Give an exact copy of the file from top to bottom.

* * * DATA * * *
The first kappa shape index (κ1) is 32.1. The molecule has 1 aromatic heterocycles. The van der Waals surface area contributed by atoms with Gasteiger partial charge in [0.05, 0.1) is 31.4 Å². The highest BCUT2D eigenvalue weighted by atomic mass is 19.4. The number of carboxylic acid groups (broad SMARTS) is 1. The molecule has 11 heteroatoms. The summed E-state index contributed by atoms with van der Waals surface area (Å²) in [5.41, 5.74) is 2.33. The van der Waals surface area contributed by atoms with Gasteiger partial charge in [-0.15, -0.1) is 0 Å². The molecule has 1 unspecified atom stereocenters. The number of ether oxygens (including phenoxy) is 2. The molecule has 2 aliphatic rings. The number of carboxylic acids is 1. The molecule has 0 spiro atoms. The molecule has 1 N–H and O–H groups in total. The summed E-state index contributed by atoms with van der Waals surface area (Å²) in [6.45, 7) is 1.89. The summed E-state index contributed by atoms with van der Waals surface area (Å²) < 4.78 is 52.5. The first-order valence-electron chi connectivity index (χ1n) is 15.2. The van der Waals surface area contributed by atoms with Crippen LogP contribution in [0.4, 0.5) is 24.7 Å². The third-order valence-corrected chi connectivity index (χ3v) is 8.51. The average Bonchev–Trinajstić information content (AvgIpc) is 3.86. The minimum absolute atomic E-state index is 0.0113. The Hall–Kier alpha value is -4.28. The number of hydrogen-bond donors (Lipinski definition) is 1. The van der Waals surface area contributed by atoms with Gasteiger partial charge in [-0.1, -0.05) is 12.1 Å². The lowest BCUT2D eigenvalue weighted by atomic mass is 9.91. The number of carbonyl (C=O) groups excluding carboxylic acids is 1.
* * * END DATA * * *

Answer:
The first kappa shape index (κ1) is 32.1. The molecule has 1 aromatic heterocycles. The van der Waals surface area contributed by atoms with Gasteiger partial charge in [0.05, 0.1) is 31.4 Å². The highest BCUT2D eigenvalue weighted by atomic mass is 19.4. The number of carboxylic acid groups (broad SMARTS) is 1. The molecule has 11 heteroatoms. The summed E-state index contributed by atoms with van der Waals surface area (Å²) in [5.41, 5.74) is 2.33. The van der Waals surface area contributed by atoms with Gasteiger partial charge in [-0.15, -0.1) is 0 Å². The molecule has 1 unspecified atom stereocenters. The number of ether oxygens (including phenoxy) is 2. The molecule has 2 aliphatic rings. The number of carboxylic acids is 1. The molecule has 0 spiro atoms. The molecule has 1 N–H and O–H groups in total. The summed E-state index contributed by atoms with van der Waals surface area (Å²) in [6.45, 7) is 1.89. The summed E-state index contributed by atoms with van der Waals surface area (Å²) < 4.78 is 52.5. The first-order valence-electron chi connectivity index (χ1n) is 15.2. The van der Waals surface area contributed by atoms with Crippen LogP contribution in [0.4, 0.5) is 24.7 Å². The third-order valence-corrected chi connectivity index (χ3v) is 8.51. The average Bonchev–Trinajstić information content (AvgIpc) is 3.86. The minimum absolute atomic E-state index is 0.0113. The Hall–Kier alpha value is -4.28. The number of hydrogen-bond donors (Lipinski definition) is 1. The van der Waals surface area contributed by atoms with Gasteiger partial charge in [-0.1, -0.05) is 12.1 Å². The lowest BCUT2D eigenvalue weighted by atomic mass is 9.91. The number of carbonyl (C=O) groups excluding carboxylic acids is 1.